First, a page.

In part 1 of this series, we introduced turbocharger controls including wastegates, actuators, and electronic solenoid controls.
In part 2 of this series, we show different actuator designs and how they work with your turbo wastegate to control rotor speed and boost pressure.
Hey everybody. Thanks for coming back to Tim’s Turbos. This is part 2 of wastegates and actuators.
So, what I’m going to do is go over the basics of all of the stuff and try to keep it short.
This is a turbine housing.
This is the actuator and flapper.
What happens is the exhaust goes in the inlet port and it comes out the turbine wheel and your wastegate is there to control the rotor speed and the turbine pressure. Now, rotor speed is very critical in keeping an efficient turbocharger, and just as critical as having the same drive pressure in relation to boost pressure.
So when your turbocharger comes up to speed, your actuator is going to open up the wastegate, slow down the rotor speed, and try to balance it out so that you have the desired boost pressure.
Now, some vehicles are controlled differently. The most simple one is a boost reference actuator.
This one is off of a Dodge Cummins. It’s pretty simple – the older ones just ran a hose from here to the compressor cover, so whatever signal the compressor cover was giving out would determine the spring pressure on this one.
You can put different actuators on for heavier spring pressures and those are going to give you higher boost pressures. One thing you have to be very careful of is people like to tweak the turbochargers so the boost comes up, but if you don’t have full articulation of the wastegate, then you’re kind of defeating the whole purpose. You almost might as well weld the wastegates shut, which is a big no – don’t weld wastegates shut, it’s a waste of time.
The way you can turn up boost sometimes is by screwing this in or out. You’re going to be loading up the spring pressure here, so if it’s a 10-pound spring, you load it up to 12 pounds, and it’s going to take 12 pounds of boost to push this rod out and open the actuator.
Another way of controlling it is – this is a BMW, some of the old Duramaxes have this too, it’s a little different though, they didn’t use a spring. This one actually sucks in the shaft, then closes the wastegate, and so a lot of these cars you’ll hear a kind of wastegate rattle (what a lot of people complain about – it’s actually supposed to be there just because the tolerance is everything).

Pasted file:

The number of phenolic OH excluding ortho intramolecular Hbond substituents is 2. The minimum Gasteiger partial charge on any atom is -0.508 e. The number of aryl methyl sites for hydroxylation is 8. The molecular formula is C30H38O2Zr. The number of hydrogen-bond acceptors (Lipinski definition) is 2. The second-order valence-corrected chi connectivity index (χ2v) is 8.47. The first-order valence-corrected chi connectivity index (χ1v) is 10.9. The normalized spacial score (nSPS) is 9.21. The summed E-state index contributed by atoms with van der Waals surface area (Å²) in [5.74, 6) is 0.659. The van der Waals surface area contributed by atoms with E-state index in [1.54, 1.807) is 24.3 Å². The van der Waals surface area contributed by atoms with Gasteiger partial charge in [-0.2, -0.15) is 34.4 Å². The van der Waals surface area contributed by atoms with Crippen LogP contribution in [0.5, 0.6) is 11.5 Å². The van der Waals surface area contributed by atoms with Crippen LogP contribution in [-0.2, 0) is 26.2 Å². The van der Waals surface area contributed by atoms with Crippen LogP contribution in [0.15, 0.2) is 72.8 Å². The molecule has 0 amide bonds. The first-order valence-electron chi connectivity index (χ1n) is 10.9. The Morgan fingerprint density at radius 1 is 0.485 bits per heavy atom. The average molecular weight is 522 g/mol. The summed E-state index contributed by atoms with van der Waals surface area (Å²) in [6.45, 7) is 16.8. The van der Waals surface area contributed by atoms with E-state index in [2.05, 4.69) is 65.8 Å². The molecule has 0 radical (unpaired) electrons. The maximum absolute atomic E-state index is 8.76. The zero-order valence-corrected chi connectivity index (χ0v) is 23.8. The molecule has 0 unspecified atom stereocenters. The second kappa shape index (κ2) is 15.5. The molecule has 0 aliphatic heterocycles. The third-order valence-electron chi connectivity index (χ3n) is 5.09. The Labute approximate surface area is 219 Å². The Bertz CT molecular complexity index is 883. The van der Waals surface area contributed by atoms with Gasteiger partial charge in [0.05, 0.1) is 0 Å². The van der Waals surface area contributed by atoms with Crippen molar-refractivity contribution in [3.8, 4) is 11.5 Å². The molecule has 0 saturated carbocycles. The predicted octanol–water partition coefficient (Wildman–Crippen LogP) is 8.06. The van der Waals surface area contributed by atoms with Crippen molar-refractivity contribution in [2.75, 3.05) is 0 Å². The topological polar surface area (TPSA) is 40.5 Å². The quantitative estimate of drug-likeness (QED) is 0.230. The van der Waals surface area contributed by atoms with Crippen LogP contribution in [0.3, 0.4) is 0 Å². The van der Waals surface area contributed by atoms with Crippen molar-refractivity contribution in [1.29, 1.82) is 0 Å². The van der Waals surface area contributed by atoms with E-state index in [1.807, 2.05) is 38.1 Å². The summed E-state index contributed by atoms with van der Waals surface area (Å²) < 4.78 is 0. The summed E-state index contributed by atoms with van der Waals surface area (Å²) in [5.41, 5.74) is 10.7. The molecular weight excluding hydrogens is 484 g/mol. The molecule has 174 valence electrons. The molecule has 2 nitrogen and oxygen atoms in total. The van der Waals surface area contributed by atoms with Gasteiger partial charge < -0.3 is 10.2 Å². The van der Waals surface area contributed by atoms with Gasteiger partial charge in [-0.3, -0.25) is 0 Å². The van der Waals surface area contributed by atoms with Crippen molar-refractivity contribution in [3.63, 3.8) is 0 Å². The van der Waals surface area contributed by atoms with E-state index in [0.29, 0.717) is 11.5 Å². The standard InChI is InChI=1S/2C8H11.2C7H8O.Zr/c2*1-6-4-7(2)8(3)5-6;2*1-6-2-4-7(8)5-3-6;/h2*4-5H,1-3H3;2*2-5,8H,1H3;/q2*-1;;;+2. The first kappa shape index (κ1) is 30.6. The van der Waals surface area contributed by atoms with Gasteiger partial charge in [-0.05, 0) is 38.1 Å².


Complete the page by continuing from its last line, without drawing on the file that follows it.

This one will be commanded by the computer and so it’ll suck it in, hold it, and then when the boost levels come out the computer just basically lets it go and that’s how it controls that.
Now, a very well-designed one – even though it’s been around forever – is called a dual port actuator. The topside is going to have a diaphragm in it that has boost pressure reference. The bottom will have the same thing, except it’s in a different direction.
So these are double sealed on the canister, but they still have spring pressure. The spring pressure can go different ways depending which one you have. For this one, the spring pressure is retaining upward.
To get the full articulation of a wastegate, if you put 10 pounds of spring on the top and then you add one pound of boost pressure, then technically you have an 11 pound spring. So it’s gonna take 11 pounds of boost pressure to lift this or push this actuator, depending on what type of spring you have in it.
A lot of external wastegates are set up specifically this way, because you have the full motion of the wastegate.
Now what I was saying is loading up the actuator – what can happen is if you have a whole bunch of spring pressure pulling on this actuary lever, then if you don’t have a full articulation of the actuator, it can be collapsing a spring and you only get maybe a quarter inch of travel compared to a full one inch or half inch, depending on which one you have, so that can cause a lot of problems. You’ll start seeing boost bleed off at real high RPMs when you’re racing and stuff.
The critical part of the wastegate control is when you’re under boost, your rotor speed comes up. If you add ten pounds of boost on the compressor side in a typical gasoline engine, they target for about one and a half to one. So, if this is one over here at 10 pounds, this is going to be about 15 pounds.
Once you get about that you start loading up the turbine pressure, then your efficiency kind of falls off the map. Then all you are doing is building heat on the compressor side and coming closer to a compressor surge. I’ll get more in detail on drive pressures and ratios on the next video. But, as a short description, I hope that helps.